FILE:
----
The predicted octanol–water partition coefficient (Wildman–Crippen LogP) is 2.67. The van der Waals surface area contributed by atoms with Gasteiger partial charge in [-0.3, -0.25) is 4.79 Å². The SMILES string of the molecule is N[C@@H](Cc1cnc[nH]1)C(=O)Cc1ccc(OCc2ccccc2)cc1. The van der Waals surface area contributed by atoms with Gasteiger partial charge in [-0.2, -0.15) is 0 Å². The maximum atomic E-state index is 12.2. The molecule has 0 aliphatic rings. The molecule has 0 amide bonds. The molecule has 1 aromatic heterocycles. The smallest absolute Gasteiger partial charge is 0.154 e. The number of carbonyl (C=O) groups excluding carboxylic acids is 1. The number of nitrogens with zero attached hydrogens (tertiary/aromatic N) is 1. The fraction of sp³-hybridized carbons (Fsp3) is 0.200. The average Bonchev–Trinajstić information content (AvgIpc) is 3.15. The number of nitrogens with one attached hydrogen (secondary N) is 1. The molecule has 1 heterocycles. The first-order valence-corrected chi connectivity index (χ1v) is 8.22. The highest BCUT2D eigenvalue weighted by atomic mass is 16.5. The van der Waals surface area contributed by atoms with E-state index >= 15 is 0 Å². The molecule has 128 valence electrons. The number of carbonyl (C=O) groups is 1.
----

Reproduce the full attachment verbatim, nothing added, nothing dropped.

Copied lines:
The predicted octanol–water partition coefficient (Wildman–Crippen LogP) is 2.67. The van der Waals surface area contributed by atoms with Gasteiger partial charge in [-0.3, -0.25) is 4.79 Å². The SMILES string of the molecule is N[C@@H](Cc1cnc[nH]1)C(=O)Cc1ccc(OCc2ccccc2)cc1. The van der Waals surface area contributed by atoms with Gasteiger partial charge in [-0.2, -0.15) is 0 Å². The maximum atomic E-state index is 12.2. The molecule has 0 aliphatic rings. The molecule has 0 amide bonds. The molecule has 1 aromatic heterocycles. The smallest absolute Gasteiger partial charge is 0.154 e. The number of carbonyl (C=O) groups excluding carboxylic acids is 1. The number of nitrogens with zero attached hydrogens (tertiary/aromatic N) is 1. The fraction of sp³-hybridized carbons (Fsp3) is 0.200. The average Bonchev–Trinajstić information content (AvgIpc) is 3.15. The number of nitrogens with one attached hydrogen (secondary N) is 1. The molecule has 1 heterocycles. The first-order valence-corrected chi connectivity index (χ1v) is 8.22. The highest BCUT2D eigenvalue weighted by atomic mass is 16.5. The van der Waals surface area contributed by atoms with E-state index >= 15 is 0 Å². The molecule has 128 valence electrons. The number of carbonyl (C=O) groups is 1.